• William Brangham:


  • Jennifer Radovich:

    So, yes, this is a real problem.

  • William Brangham:

    Dr. Leana Wen argues, if public health officials start recommending that the general population starts wearing masks, these shortages will get much worse.

  • Leana Wen:

    The last thing that we would want is for individuals to buy masks, hoard masks, and really make it even more challenging for our health care workers, who are going to be infected themselves, and then infect other people as a result.

    There may come a time when widespread mask usage in the U.S. makes sense. But that time is not now, because that time also requires for our country to be at the point where we can begin to loosen restrictions on social distancing, and when we have plenty of supply of masks and other equipment for health care workers.

    We are not there for either of these two milestones.

  • Governor Kim Reynolds:

    If you can sew, we need your time and talent to produce fabric face masks to protect Iowa's front-line workers.

  • William Brangham:

    But in the meantime, public officials and private citizens alike, from fashion designers to boat sail makers, have been producing masks of all kinds to try and address this national shortage.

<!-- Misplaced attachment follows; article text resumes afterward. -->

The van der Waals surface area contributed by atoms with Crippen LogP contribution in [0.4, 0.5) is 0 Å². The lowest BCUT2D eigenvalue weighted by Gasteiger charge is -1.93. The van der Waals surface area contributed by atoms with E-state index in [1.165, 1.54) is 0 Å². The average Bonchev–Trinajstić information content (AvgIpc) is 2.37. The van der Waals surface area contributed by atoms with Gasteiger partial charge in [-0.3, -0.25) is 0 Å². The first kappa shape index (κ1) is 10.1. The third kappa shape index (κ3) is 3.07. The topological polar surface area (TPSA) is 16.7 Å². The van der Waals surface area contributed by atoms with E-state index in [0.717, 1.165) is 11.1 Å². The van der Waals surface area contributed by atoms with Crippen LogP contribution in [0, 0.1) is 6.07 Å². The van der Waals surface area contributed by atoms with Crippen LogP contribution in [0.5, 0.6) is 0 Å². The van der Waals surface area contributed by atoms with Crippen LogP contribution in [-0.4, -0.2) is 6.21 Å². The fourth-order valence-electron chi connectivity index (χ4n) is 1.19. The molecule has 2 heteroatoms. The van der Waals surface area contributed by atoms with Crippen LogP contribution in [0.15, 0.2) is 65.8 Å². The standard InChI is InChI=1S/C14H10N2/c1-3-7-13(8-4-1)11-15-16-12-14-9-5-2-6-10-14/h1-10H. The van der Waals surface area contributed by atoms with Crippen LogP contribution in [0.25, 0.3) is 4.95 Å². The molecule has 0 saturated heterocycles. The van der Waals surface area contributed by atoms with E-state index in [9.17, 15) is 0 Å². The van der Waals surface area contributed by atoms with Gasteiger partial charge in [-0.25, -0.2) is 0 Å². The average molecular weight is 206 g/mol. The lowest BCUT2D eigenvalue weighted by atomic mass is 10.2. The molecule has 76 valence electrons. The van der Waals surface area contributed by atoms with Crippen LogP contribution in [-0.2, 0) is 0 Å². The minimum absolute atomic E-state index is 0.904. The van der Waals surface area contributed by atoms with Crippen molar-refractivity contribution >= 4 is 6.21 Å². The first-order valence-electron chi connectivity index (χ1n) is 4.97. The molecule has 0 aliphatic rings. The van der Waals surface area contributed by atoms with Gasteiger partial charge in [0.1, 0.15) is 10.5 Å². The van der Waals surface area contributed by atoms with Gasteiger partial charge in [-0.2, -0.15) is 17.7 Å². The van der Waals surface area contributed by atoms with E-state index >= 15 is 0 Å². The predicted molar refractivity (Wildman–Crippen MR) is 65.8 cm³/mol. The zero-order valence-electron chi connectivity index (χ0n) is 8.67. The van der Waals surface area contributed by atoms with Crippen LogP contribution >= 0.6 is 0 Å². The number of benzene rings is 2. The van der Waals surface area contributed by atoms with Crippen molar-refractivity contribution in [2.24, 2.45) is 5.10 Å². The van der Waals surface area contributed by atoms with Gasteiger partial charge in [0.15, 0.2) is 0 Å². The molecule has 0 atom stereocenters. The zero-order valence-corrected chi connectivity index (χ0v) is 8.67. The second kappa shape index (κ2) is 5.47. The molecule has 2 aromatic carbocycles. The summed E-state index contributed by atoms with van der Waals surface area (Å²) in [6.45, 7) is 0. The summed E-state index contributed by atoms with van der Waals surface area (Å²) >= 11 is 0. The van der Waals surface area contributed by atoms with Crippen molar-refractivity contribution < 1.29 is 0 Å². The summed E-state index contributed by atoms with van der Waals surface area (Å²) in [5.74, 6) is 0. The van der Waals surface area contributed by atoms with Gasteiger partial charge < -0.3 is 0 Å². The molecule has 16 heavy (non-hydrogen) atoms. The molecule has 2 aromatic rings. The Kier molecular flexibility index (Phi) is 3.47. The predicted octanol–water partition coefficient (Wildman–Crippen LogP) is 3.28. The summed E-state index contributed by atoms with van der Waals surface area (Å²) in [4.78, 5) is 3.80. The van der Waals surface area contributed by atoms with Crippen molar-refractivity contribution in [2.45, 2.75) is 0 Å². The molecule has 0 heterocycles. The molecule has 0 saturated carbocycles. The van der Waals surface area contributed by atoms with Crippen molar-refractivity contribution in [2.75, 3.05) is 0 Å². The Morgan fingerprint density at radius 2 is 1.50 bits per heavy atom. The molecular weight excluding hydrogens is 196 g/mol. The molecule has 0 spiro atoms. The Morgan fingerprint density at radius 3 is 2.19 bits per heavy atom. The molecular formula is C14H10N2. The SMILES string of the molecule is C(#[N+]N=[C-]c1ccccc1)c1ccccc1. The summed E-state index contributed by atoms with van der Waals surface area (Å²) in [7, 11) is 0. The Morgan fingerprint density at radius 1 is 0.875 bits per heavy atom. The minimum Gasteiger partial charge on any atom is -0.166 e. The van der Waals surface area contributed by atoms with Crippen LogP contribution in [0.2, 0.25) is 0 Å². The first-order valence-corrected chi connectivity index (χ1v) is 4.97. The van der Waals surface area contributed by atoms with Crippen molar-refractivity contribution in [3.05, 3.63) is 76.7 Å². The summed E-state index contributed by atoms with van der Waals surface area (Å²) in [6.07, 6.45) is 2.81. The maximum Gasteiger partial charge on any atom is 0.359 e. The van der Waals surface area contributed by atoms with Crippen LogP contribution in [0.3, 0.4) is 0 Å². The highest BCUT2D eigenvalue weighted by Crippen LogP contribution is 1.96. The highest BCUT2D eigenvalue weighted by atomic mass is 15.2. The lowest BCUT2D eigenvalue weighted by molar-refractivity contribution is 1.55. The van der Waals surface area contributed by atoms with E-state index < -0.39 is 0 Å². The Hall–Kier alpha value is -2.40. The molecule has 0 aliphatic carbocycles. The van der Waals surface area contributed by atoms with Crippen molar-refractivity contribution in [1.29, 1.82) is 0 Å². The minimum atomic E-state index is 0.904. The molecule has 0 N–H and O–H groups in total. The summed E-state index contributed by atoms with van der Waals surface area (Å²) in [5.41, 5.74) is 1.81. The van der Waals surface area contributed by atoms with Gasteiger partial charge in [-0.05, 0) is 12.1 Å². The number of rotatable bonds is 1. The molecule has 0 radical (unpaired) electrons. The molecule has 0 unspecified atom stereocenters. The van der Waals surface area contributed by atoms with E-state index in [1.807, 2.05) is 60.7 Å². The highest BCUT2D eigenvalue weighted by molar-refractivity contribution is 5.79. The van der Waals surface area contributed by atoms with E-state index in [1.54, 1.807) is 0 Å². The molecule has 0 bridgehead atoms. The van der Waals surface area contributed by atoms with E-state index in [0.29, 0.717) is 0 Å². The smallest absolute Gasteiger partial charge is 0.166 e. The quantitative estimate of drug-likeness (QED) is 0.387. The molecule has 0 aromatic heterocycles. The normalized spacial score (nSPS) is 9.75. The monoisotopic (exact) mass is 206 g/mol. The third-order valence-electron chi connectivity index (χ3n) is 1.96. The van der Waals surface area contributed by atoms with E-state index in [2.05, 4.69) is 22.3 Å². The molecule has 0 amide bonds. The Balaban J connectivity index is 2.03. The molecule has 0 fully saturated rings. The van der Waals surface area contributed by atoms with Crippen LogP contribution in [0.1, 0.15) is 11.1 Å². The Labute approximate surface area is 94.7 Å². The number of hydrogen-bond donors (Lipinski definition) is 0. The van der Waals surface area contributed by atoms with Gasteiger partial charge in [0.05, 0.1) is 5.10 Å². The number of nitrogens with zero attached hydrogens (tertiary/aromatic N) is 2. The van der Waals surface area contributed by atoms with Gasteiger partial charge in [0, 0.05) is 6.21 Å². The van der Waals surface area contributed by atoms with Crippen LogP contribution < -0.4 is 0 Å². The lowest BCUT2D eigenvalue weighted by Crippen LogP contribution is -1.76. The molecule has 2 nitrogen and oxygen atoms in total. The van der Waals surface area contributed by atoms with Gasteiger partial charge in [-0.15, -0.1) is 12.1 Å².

Even without rock-solid evidence of their effectiveness, many argue a pandemic requires as many protections as possible.

  • Harlan Krumholz:

    So, there are a lot of questions about what mask do you need in what situation and how much protection do they confer? The idea is that some barrier is better than nothing.

    Do you need evidence beyond a shadow of a doubt that it's effective before people start wearing them? Or do we say that, in this moment of time, it's prudent to do so? And I favor the idea that we should.

  • William Brangham:

    And just in the last two days, the CDC director, Robert Redfield, the U.S. surgeon general, Jerome Adams, and Anthony Fauci all signaled a possible change in federal guidance about masks.

  • Anthony Fauci:

    When we get in a situation where we have enough masks, I believe there will be some very serious consideration about more broadening this recommendation.

  • President Donald Trump:

    We're making millions and millions of masks, but we want them to go to the hospitals.

  • William Brangham:

    President Trump has said mask manufacturers are working overtime, but, so far, he has not invoked his authority to order other companies to start making masks.

    For the "PBS NewsHour," I'm William Brangham.